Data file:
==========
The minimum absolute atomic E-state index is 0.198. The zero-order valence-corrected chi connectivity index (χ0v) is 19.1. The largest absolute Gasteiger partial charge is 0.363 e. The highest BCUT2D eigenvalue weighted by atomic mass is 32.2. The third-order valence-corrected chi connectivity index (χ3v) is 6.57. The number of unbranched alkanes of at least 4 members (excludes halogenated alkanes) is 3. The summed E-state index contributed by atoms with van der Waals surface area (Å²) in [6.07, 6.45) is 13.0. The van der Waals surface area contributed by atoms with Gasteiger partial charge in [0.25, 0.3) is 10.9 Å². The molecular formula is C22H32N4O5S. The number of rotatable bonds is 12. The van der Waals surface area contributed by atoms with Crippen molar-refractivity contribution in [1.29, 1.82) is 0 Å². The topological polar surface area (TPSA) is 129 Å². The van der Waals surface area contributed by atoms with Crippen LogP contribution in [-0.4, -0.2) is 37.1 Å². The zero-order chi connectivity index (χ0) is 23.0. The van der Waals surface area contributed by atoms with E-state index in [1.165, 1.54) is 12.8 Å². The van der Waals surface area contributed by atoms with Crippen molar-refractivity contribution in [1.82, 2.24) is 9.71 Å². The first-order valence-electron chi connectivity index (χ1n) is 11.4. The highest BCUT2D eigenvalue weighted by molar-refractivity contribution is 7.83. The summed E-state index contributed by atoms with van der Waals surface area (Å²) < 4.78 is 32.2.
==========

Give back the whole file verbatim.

The minimum absolute atomic E-state index is 0.198. The zero-order valence-corrected chi connectivity index (χ0v) is 19.1. The largest absolute Gasteiger partial charge is 0.363 e. The highest BCUT2D eigenvalue weighted by atomic mass is 32.2. The third-order valence-corrected chi connectivity index (χ3v) is 6.57. The number of unbranched alkanes of at least 4 members (excludes halogenated alkanes) is 3. The summed E-state index contributed by atoms with van der Waals surface area (Å²) in [6.07, 6.45) is 13.0. The van der Waals surface area contributed by atoms with Gasteiger partial charge in [0.25, 0.3) is 10.9 Å². The molecular formula is C22H32N4O5S. The number of rotatable bonds is 12. The van der Waals surface area contributed by atoms with Crippen molar-refractivity contribution in [1.29, 1.82) is 0 Å². The topological polar surface area (TPSA) is 129 Å². The van der Waals surface area contributed by atoms with Crippen LogP contribution in [-0.4, -0.2) is 37.1 Å². The zero-order chi connectivity index (χ0) is 23.0. The van der Waals surface area contributed by atoms with E-state index in [1.165, 1.54) is 12.8 Å². The van der Waals surface area contributed by atoms with Crippen molar-refractivity contribution in [1.82, 2.24) is 9.71 Å². The first-order valence-electron chi connectivity index (χ1n) is 11.4. The highest BCUT2D eigenvalue weighted by molar-refractivity contribution is 7.83. The summed E-state index contributed by atoms with van der Waals surface area (Å²) < 4.78 is 32.2.